Blog Post List

Share Your Hurricane Story! 

Posted by Darlene Scheffler Saturday, September 9, 2017 2:44:00 PM

Make an Impact!

SHAC FacebookTo the countless Scouts who have helped restore the community in the face of Harvey's devastation, we thank you for all you have done and all you will continue to do.

If you or a Scout you know has helped make an impact, please share your story, by clicking here or let us know by tagging or messaging our council's Facebook page

 

 

 

 

BSA Membership Fee Increase 

Posted by Darlene Scheffler Saturday, September 9, 2017 2:15:00 PM

BSA will increase registration fees by $9 (to $33 per year) effective December 1, 2017.

Source: Boy Scouts of America

Learn More

The mission of the Boy Scouts of America is to prepare young people to make ethical and moral choices over their lifetimes by instilling in them the values of the Scout Oath and Scout Law.

To do this — while delivering the nation’s foremost youth development program — the BSA must remain vigilant in controlling costs. Although we have been successful in reducing our expenditures in many areas, it has become necessary to evaluate our annual membership fees.

Based on feedback from both volunteers and employees, the BSA membership fee will increase to $33 for all registered youth and adult leaders, effective December 1, 2017. Membership fees support the services that are necessary to provide Scouting to youth from 7 to 21 years of age. From education to high-adventure experiences you can’t get anyplace else, the BSA provides unique growth opportunities at a great value.

Services include primary liability coverage for all volunteer leaders and chartered organizations, ongoing advances in technology, fundraising support, new program development and membership recruiting strategies, and support materials. In 2016 alone, the BSA served 2.3 million youth members through approximately 270 local councils across the United States and its territories.

With the help of all of our volunteers and Scouting parents, we will continue accomplishing incredible things for young people and the communities we serve.

Questions and Answers:

  1. Why are you increasing the membership fee? What is the additional money from the fees going to be used for?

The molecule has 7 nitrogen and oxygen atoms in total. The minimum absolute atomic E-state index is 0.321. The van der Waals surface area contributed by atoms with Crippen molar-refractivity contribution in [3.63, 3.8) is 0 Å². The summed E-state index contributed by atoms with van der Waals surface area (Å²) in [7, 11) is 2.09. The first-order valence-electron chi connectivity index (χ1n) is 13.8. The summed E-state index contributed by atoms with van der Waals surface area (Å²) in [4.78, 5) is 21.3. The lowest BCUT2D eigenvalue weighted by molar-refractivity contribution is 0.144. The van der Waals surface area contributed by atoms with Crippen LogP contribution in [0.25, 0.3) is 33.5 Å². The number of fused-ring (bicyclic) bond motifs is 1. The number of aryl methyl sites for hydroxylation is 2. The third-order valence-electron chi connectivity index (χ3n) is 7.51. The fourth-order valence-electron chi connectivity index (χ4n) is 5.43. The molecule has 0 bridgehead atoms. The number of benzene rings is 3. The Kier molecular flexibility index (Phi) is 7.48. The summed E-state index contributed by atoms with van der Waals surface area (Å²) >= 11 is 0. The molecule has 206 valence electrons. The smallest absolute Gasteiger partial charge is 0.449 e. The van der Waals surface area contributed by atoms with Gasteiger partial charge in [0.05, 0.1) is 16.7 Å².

To deliver the Scouting program to our 2.3 million youth members, it is occasionally necessary for the organization to increase membership fees to offset rising costs. As a result, the BSA is increasing our membership fee to $33 for all registered Scouts and adult members effective December 1, 2017.

Membership fees support the services that are necessary to provide Scouting programs to a growing number of youth. Services include ongoing advances in technology, council visits to assist in fundraising, program development and membership campaigns, liability insurance costs, and administrative costs. It is important that we continue to maintain a strong financial position in the future to support and grow Scouting.

  1. What is directly contributing to the need for this increase?

There are a variety of factors taken into consideration, all of which have led to an increased cost of doing business.

  1. When will the increase go into effect?

The membership fee change for all registered youth and adult leaders will go into effect

December 1, 2017. This change will affect Cub Scout packs, Boy Scout troops, Venturing crews, Sea Scout ships, and Exploring posts/clubs. However, it will NOT apply to LDS-sponsored units, nor to those units with council-paid memberships. Note: All November and December 2017 recharters will have to renew at this new rate (since November recharter renewal actually spans from December 1, 2017, to November 30, 2018).

  1. Does the BSA increase membership fees often?

There have been 10 fee increases in the organization’s history. Since 1969, the BSA has increased our fee, on average, every five years. The last membership increase took effect on January 1, 2014, and, prior to that, in 2010.